Happy Birthday Jerry Garcia: Solo Albums Outtakes & Bonus Material Spotify Playlist


Today would have been Grateful Dead guitarist Jerry Garcia’s 78th birthday. Garcia’s untimely death on August 9, 1995 brought a tragic end to his storied career at the all-too-young age of just 53.

For 25 years, Jerry’s life and music has been celebrated during the “Days Between” his August 1 birthday and the anniversary of his death on August 9. Various tributes and concerts have been offered in honor of Garcia over the past quarter-century, and starting today the Jerry Garcia Family and Grateful Dead’s charity organization the Rex Foundation will begin the nine-day Daze Between online celebration.

JamBase will also celebrate Jerry Garcia during the days between August 1 and August 9, starting with this edition of Saturday Stream. Each weekday during the coming week will feature an article taking a deep dive into one of Jerry’s solo records. Those essays will examine the standard releases of the LPs, with the bonus material included on the expanded editions making up the Spotify Playlist below.


In 1972, Jerry released his debut solo album entitled Garcia, playing all of the instruments on the record except the drums that were provided by Grateful Dead drummer Bill Kruetzmann. Several songs, written with Garcia’s longtime partner, lyricist Robert Hunter, became staples of the Dead’s live repertoire. Three of the Garcia bonus tracks are alternate takes of what became Dead tunes, “Sugaree,” “Loser” and “The Wheel.” There are two versions of “The Wheel,” which are notable for featuring Garcia on pedal steel guitar. There is also an alternate version of the suite of instrumental songs, “Late For Supper”/“Spidergawd”/“Eep Hour.” Additional Garcia bonus tracks are “study” takes of “The Wheel” and “Eep Hour” as well as a brief jam based on “Dealin’ from the Bottom.”

In 1974, Garcia’s second Garcia-titled solo album, known as Compliments, was released featuring nine covers and a new original co-written by Hunter and bassist John Kahn, with the latter also producing the LP. With the help of Kahn as well as several other musicians including keyboardist Merl Saunders, drummer Ron Tutt and guitarist , Garcia recorded (at least) nine additional covers that were left off of Compliments but were part of the expanded edition along with the funky jam “Cardiac Arrest.” Many of those outtakes became Jerry Garcia Band live favorites such as “(I’m a) Road Runner” by Holland/Dozier/Holland, “That’s A Touch I Like” by Jesse Winchester and “It’s Too Late (She’s Gone)” by Chuck Willis. Garcia’s bluegrass roots can be heard on James F. Hanley/Ballard MacDonald’s “Indiana (Back Home Again in Indiana)” with Garcia’s Old & In The Way band mates, Vassar Clements on fiddle and David Grisman on mandolin.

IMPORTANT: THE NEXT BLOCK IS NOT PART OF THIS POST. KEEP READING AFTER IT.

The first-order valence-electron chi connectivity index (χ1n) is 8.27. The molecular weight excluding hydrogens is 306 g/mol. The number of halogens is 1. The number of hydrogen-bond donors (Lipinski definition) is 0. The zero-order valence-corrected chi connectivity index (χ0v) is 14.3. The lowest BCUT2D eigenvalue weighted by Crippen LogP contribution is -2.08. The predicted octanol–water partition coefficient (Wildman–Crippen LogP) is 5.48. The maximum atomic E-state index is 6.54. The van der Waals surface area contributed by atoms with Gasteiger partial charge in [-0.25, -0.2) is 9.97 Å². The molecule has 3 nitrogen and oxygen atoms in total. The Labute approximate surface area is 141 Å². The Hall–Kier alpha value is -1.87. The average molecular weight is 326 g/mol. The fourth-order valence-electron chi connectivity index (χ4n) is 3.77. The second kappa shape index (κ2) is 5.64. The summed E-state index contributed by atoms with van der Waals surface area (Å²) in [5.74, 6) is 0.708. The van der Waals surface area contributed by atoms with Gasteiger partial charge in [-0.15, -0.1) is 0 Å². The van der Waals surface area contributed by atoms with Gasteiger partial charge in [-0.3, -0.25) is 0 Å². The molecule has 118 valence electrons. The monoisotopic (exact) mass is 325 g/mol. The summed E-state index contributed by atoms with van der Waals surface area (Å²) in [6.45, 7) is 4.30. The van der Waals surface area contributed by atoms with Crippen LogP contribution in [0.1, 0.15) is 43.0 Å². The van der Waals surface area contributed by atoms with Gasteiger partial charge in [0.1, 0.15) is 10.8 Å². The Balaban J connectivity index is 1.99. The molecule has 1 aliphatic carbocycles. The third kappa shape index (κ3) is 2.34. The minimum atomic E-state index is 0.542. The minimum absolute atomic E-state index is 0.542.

In 1976, Reflections was released featuring a mix of covers and Garcia/Hunter originals. Half of the tracks were recorded by Garcia and then-members of the Jerry Garcia Band, including Tutt, Kahn and keyboardists Larry Knechtel and Nicky Hopkins. The other half of the album was recorded by Garcia and his Grateful Dead band mates. Bonus material from Reflections includes JGB covers of Junior Parker’s “Mystery Train,” Fats Domino’s “All By Myself,” Elizabeth Cotten’s “Oh Babe, It Ain’t No Lie” and Hank Williams’ “You Win Again.” There’s also a 16-minute studio jam recorded by the Grateful Dead that was labeled “Orpheus.” All of the songs and outtakes (except “Orpheus”) on Reflections were regularly played live by Garcia or the Dead — in some instances by both.

In 1978, the first Jerry Garcia Band album, Cats Under The Stars was released containing six new Garcia/Hunter songs, along with one written by Grateful Dead/JGB vocalist Donna Jean Godchaux and one composed by Kahn. Only one of the songs on the original Cats release crossed-over to the Dead’s performances, while nearly all the others caught live action with Garcia’s various solo projects. Garcia recorded the album with Kahn, Tutt, Godchaux and her husband and Grateful Dead/JGB keyboardist Keith Godchaux, along with vocalist Maria Muldaur and a few others. Taken from “previously unreleased studio recordings from November 1976” and “previously unreleased outtakes from the Cats Under The Stars recording sessions in 1977,” the LP’s bonus tracks are made up of covers of “Magnificent Sanctuary Band,” “The Way You Do The Things You Do,” “Mighty High” and “Don’t Let Go” from ’76 along with “I’ll Be With Thee,” Kahn’s “Down Home” and Garcia/Hunter’s “Palm Sunday” from the ’77 latter sessions.


In 1982, Garcia’s final solo studio album, Run For The Roses, was released and again presented a blend of Garcia/Hunter originals and covers. Keyboardist Melvin Seals was part of the recording sessions that also included familiar Garcia cohorts, Tutt, Saunders and Kahn. The album featured a closing cover of Bob Dylan’s “Knockin’ On Heaven’s Door,” which Garcia brought to the Dead’s repertoire as well. The outtakes — culled from sessions in 1979 and 1981 — feature covers of Dylan’s “Tangled Up In Blue” and “Simple Twist Of Fate” and a Garcia/Hunter original that was also recorded by the Grateful Dead, “Alabama Getaway.” Additional Run For The Roses bonus tracks were covers of the traditional “Peggy-O” and The Beatles’ “Dear Prudence,” along with an alternate version of the Garcia/Hunter original “Valerie.”

Stay tuned for deep dives into each of Jerry Garcia’s five solo albums coming this week during the Days Between. Get started with the Spotify Playlist below featuring the bonus material from each record: